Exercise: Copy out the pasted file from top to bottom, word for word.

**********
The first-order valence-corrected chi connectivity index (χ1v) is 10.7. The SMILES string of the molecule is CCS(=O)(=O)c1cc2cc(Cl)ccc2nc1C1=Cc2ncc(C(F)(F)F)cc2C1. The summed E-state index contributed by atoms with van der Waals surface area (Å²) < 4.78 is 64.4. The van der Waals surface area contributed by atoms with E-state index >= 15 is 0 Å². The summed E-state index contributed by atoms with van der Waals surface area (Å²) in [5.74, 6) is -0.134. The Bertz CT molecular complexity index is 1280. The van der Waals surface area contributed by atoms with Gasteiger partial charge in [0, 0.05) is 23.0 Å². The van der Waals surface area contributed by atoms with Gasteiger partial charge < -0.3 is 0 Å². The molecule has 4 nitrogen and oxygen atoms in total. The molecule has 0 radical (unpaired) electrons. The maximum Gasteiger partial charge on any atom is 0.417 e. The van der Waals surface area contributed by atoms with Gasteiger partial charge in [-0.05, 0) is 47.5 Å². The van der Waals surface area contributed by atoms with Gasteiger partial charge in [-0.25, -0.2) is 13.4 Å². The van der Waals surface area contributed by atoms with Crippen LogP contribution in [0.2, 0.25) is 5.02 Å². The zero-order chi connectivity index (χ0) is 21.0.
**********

The first-order valence-corrected chi connectivity index (χ1v) is 10.7. The SMILES string of the molecule is CCS(=O)(=O)c1cc2cc(Cl)ccc2nc1C1=Cc2ncc(C(F)(F)F)cc2C1. The summed E-state index contributed by atoms with van der Waals surface area (Å²) < 4.78 is 64.4. The van der Waals surface area contributed by atoms with E-state index >= 15 is 0 Å². The summed E-state index contributed by atoms with van der Waals surface area (Å²) in [5.74, 6) is -0.134. The Bertz CT molecular complexity index is 1280. The van der Waals surface area contributed by atoms with Gasteiger partial charge in [0, 0.05) is 23.0 Å². The van der Waals surface area contributed by atoms with Gasteiger partial charge < -0.3 is 0 Å². The molecule has 4 nitrogen and oxygen atoms in total. The molecule has 0 radical (unpaired) electrons. The maximum Gasteiger partial charge on any atom is 0.417 e. The van der Waals surface area contributed by atoms with Gasteiger partial charge in [-0.05, 0) is 47.5 Å². The van der Waals surface area contributed by atoms with Gasteiger partial charge in [-0.25, -0.2) is 13.4 Å². The van der Waals surface area contributed by atoms with Crippen LogP contribution in [0.2, 0.25) is 5.02 Å². The zero-order chi connectivity index (χ0) is 21.0.